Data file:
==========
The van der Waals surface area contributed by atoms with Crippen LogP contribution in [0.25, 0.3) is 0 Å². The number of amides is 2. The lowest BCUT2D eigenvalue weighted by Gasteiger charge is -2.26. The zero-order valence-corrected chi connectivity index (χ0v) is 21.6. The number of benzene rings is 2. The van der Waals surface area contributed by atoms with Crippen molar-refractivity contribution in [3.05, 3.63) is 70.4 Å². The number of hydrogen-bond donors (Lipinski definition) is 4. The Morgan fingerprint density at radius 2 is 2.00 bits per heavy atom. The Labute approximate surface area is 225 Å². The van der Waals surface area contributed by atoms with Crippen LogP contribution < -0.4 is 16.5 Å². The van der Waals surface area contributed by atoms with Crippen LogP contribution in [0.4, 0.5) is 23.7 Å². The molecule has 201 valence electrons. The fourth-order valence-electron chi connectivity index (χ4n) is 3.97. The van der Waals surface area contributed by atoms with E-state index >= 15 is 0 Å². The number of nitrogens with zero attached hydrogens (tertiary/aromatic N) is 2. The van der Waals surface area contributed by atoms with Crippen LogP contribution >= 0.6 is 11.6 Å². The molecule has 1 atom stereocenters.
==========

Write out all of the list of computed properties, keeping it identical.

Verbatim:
The van der Waals surface area contributed by atoms with Crippen LogP contribution in [0.25, 0.3) is 0 Å². The number of amides is 2. The lowest BCUT2D eigenvalue weighted by Gasteiger charge is -2.26. The zero-order valence-corrected chi connectivity index (χ0v) is 21.6. The number of benzene rings is 2. The van der Waals surface area contributed by atoms with Crippen molar-refractivity contribution in [3.05, 3.63) is 70.4 Å². The number of hydrogen-bond donors (Lipinski definition) is 4. The Morgan fingerprint density at radius 2 is 2.00 bits per heavy atom. The Labute approximate surface area is 225 Å². The van der Waals surface area contributed by atoms with Crippen LogP contribution < -0.4 is 16.5 Å². The van der Waals surface area contributed by atoms with Crippen LogP contribution in [0.4, 0.5) is 23.7 Å². The molecule has 201 valence electrons. The fourth-order valence-electron chi connectivity index (χ4n) is 3.97. The van der Waals surface area contributed by atoms with E-state index >= 15 is 0 Å². The number of nitrogens with zero attached hydrogens (tertiary/aromatic N) is 2. The van der Waals surface area contributed by atoms with Crippen LogP contribution >= 0.6 is 11.6 Å². The molecule has 1 atom stereocenters.